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The Future Of Early Stage Investing In Europe And Why You Should Apply To Seedcamp

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Limited Partners or LPs, the people or institutional investors who invest their money in venture funds, are pulling away and the European investment climate is going from bad to worse. This is on one hand because of the dismal returns that the funds have generated and on the other hand because of the bloated management fees that some VCs collect without working much for their portfolio companies or for new deal flow.

Even if the general investment climate in Europe is getting darker Seedcamp is determined to make the early stage investing work in Europe. I talked with Reshma Sohoni, CEO of Seedcamp, at the Copenhagen Mini-Seedcamp about Seedcamp’s past, present and future and what value they can offer for startups coming from the Nordics and Baltics.

Seedcamp model is to invest €50,000 in early stage startups in return for some  10 percent of equity. Beyond just the capital, they aim to connect entrerpeneurs with the best mentors across Europe, UK and US.

When asked about whether early stage investing works in Europe, which is very different from US since the European market is a path work of different nationalities, Reshma believes seed capital hasn’t stayd up with the times: Entrepreneurs aren’t staying put but moving to meet the demands of building a global business, but seed capital is still very local.

What Seedcamp really wants to do is to bring the Europe’s best entrepreneurs together with the best early stage investors. This means they have to round up the best early stage investors first. They have started to do this already with SeedSummit that takes place in London and Reshma tells me that they have a big announcement coming on a new initiative to unify the best and the brightest of the European angel community. Reshma also told me that they want to make the Seedcamp model more international and double the number of investment they do from 7 a year to 14 a year. Already this year Seedcamp will expand into South Africa, India and Singapore to do this.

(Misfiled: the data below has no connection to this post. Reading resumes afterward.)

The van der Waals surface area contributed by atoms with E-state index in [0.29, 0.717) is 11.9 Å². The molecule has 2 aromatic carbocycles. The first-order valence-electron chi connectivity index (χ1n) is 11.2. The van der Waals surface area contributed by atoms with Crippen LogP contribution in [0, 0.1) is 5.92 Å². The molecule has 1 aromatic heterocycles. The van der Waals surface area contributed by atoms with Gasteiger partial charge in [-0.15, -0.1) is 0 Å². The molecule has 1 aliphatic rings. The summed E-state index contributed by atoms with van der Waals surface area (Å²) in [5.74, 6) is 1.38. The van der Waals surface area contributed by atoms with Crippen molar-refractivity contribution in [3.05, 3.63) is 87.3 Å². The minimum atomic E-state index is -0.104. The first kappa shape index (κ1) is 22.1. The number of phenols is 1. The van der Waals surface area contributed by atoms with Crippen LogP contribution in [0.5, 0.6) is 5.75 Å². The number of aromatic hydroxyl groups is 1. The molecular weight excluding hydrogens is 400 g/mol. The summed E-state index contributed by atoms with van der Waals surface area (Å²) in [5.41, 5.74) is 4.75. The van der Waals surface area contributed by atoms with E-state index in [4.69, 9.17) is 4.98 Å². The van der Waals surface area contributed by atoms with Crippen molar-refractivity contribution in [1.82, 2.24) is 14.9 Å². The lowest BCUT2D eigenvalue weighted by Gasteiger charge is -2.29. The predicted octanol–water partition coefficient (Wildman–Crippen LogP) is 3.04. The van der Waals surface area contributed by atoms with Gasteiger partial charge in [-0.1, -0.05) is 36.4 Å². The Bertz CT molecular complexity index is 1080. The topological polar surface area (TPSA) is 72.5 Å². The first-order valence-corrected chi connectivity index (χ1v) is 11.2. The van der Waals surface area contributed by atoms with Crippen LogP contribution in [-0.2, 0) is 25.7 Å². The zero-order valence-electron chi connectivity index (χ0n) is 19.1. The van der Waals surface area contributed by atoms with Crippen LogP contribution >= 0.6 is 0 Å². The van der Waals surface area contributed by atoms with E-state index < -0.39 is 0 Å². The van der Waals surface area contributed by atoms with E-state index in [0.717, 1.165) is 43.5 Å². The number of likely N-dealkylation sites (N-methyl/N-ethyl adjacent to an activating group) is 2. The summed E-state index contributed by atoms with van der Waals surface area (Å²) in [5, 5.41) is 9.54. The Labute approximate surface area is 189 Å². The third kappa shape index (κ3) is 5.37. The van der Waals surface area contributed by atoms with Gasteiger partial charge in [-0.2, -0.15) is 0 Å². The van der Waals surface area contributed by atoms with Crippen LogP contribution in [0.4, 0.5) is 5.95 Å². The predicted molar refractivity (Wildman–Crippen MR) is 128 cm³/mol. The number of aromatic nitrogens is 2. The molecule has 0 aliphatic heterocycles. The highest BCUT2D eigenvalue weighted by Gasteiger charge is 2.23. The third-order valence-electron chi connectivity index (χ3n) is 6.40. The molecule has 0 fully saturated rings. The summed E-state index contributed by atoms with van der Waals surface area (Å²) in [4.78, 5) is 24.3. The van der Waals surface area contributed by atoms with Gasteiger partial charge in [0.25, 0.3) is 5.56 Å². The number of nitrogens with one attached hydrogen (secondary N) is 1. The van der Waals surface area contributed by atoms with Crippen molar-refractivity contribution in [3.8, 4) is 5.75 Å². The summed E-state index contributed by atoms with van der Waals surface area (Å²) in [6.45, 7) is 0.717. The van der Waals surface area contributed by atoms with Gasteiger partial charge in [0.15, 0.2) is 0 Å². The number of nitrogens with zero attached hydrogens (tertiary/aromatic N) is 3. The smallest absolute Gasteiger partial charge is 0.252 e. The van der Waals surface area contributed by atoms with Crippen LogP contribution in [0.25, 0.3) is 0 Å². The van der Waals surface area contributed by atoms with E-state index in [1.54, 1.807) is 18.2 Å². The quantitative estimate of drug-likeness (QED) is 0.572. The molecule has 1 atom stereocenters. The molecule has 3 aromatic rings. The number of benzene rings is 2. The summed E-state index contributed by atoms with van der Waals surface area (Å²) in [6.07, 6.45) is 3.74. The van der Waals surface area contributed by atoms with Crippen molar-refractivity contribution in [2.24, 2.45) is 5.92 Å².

When asked about what are the key benefits that Seedcamp can offer for a startup, Reshma emphasized that Seedcamp positions a startup to grow into a global business really quickly. There are good local initiatives in Europe, but they tend to be insular in a way that does not help the company grow fast enough in the big markets.

I also wanted to know how Reshma would build a consumer web startup if she would not have significant experience and connections and would be like most of the young entrepreneurs out there. Here’s her advice: “Make sure your startup has strong commercial and product persons in addition to a strong technical person. Get the product out right away (the lean startup approach). Get key influencers early on to live and breath your product. Really set miles stones – Short term and long term. Measure, measure, measure! And finally, get it to US.” By this she meant a US presence is a must if you’re building a consumer web company – Something I have said all along.

Lastly Reshma wanted to send a message to all the Nordic and Baltic startups and encourage all of you to apply for the Mini Seedcamp London, which is the last chance for startups to get a seat at Seedcamp Week will take place on 27th July 2010. You can apply here.

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